For thousands of years, beer has been used by mankind to temporarily break free from the rigidities of society. Yet beer has undoubtedly come to represent more than just a refreshing drink, it has progressed into a product of national identity. In some countries, beer has even become ingrained in the culture. For example, Budweiser can be found in the hands of hundreds of thousands of Americans every Sunday as fans cheer on their favorite NFL football team. In Europe, brewing companies have devoted billions of dollars to ensure that soccer fans identify themselves with their country’s beer. By using the logos of different breweries to represent different countries, this map effectively communicates the values and culture of each country. At the same time, however, the author is reducing these complex nations to brands that don’t necessarily offer a fair representation of each nation’s ideology, reminding us that maps are a product of human construct.
Through a careful arrangement of logos placed on a relatively standard projection, this map presents the argument that a country’s power can expressed through the manipulation of its most popular beer brands. The use of contrasting beer logos places emphasis on the distinction between large countries and small countries. In North America, the logos of “Molson Canadian”, “Budweiser”, and “Corona”, dominate the continent because they are largest and easiest to read, while the logos of smaller countries in Central America are neglected and almost invisible. Molson, Budweiser, and Corona are also the most recognizable brands for an American audience (the intended audience). Viewers of the map would likely consider the brands they recognize as relevant to be more important than those that they view as irrelevant. Through the manipulation of the size of the logos and their popularity, the cartographer speaks to the power and relevance of each country.
In South America, the logo of “Skol Premium” immediately pops out due too its large font and offset color. The fact that a brand such as Skol plays such a central role in the visual representation of this map is an important novelty. The majority audience of this map has likely never tried a Skol, even though it appears to be such a big part of the world map. This reminds viewers that just because global cartography and modern technology makes the world seem smaller and more connected, many parts of South American culture still fail to transcend the national boundaries. The contrast of logos are used to represent the boarders on this map, which offers the idea that culture played a more important role than political boundary in this cartographer’s aesthetic interpretation of the world.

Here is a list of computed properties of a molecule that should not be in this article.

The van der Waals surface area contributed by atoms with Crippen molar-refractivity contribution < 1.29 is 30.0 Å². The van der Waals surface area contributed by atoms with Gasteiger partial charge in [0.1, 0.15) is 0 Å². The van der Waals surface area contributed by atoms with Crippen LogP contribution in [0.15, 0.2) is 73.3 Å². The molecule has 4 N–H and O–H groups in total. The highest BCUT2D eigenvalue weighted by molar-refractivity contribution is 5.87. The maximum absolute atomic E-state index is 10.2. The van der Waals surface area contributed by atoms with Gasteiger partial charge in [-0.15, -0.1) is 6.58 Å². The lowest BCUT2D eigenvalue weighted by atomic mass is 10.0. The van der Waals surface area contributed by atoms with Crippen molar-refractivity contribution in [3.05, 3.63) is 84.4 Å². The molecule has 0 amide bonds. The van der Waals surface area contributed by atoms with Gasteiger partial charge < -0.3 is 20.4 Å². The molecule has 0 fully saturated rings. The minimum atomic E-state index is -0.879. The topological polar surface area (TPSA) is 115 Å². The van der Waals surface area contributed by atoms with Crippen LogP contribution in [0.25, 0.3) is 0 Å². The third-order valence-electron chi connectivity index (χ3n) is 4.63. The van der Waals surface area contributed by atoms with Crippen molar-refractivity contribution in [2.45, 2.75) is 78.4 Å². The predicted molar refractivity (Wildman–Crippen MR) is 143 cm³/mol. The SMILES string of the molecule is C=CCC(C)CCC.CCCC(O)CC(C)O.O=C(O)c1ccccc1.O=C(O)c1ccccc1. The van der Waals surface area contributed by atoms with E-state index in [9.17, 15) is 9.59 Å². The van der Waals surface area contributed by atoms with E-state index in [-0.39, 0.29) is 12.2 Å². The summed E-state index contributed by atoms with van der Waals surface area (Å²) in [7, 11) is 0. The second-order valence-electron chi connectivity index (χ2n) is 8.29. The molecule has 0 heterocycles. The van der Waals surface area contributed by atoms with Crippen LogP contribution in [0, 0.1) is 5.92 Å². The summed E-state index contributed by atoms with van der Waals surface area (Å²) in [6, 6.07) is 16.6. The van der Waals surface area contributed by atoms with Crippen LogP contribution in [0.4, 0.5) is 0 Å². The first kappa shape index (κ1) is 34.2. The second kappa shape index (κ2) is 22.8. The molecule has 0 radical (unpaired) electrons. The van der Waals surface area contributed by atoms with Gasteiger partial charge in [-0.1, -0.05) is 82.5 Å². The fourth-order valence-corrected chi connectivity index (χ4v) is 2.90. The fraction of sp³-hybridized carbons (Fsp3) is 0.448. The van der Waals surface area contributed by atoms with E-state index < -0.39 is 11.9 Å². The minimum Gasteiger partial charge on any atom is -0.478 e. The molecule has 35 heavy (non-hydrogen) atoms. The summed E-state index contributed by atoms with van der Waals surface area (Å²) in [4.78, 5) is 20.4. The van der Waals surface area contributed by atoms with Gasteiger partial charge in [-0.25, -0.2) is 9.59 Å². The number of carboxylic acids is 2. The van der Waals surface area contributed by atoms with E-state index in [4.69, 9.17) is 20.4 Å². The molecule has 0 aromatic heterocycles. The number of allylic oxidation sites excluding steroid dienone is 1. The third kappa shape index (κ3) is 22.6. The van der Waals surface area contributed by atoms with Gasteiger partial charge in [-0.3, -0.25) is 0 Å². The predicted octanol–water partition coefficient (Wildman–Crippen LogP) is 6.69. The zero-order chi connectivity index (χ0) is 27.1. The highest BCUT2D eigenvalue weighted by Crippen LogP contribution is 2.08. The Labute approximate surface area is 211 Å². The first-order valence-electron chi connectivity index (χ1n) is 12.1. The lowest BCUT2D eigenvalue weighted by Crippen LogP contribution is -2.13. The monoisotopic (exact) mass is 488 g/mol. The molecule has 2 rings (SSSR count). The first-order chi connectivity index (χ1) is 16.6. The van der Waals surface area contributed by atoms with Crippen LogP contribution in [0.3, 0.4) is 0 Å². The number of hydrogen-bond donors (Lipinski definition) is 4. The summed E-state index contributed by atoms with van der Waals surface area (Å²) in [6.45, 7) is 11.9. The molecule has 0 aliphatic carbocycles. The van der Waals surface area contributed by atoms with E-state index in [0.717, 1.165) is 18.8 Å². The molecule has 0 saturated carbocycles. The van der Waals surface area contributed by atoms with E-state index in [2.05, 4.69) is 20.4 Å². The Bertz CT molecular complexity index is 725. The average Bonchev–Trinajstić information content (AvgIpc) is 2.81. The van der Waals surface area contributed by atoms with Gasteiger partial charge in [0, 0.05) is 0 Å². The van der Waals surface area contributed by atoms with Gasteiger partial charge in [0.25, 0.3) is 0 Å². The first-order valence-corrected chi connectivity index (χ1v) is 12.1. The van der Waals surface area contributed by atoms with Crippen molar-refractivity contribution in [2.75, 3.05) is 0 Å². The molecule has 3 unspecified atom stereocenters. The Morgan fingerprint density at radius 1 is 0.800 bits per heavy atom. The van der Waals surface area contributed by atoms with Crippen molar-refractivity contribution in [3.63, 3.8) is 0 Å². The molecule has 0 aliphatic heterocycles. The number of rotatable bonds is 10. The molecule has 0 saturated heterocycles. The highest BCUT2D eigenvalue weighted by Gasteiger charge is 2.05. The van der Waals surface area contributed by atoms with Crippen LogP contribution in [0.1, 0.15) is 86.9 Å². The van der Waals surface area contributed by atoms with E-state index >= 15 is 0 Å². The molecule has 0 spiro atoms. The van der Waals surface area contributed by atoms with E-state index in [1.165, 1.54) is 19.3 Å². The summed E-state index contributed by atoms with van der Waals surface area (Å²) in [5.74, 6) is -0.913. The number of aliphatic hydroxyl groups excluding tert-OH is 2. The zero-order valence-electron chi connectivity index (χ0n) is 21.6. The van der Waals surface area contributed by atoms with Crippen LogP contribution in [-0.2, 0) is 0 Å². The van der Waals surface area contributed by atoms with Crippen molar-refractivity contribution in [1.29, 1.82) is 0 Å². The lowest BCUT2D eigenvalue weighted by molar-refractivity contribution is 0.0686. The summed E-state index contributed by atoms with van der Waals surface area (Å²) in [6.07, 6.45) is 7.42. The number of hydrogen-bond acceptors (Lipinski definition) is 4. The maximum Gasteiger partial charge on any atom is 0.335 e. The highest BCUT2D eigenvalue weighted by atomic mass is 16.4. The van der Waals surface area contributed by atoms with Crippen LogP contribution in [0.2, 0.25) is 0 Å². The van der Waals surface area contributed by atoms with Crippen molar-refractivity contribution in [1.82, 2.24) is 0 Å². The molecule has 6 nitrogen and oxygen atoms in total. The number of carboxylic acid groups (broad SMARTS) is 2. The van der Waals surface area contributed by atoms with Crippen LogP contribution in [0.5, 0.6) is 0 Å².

In contrast to the map of South America, the maps of Africa and Europe represent the way that cultures can reach beyond their cartographic boarders. For example, Becks, a German beer, is seen as the beer of choice for several African and Middle Eastern countries. Using cultural imperialism Becks marketed themselves to more than one country. The cartographer’s choice to allow Becks to represent more than one country unfairly simplifies each of those countries specific cultures. By looking at this map, it would be easy for an individual to group together certain African countries because they share similar demographics, geographic, and taste in beer. This goes against the idea of Dennis Wood, which is that the audience cannot not know what really exists in a space on a map without physically being in that place themselves. Another theme of Dennis Wood that becomes evident in this map of Africa is that of the relationship between the map and the cartographer. While I was not able to find the actual name of the cartographer, I learned that it was created by a logo company as a marketing effort to showcase their artistic skills. Some of these skills can be seen in the country of Madagascar, where the cartographers took advantage of its shape to make it into a beer bottle.
All in all, this map can be considered the product of human construction based on the idea that beer plays a central role in human culture and society. The marketing of beer has brought its cultural value to new heights. While the purpose of this map’s creation was to advertise the skills of a logo company, it also allows us to see the world as a product of social construction. Mapping our different tastes in beer offers a view of the natural cultural boundaries of our world, rather than the boarders created by politics.
Citation: “Around the World in 80 Beers.” Pure Travel. September 8, 2009. Accessed November 13, 2014. http://www.puretravel.com/blog/2009/09/08/around-the-world-in-80-beers/.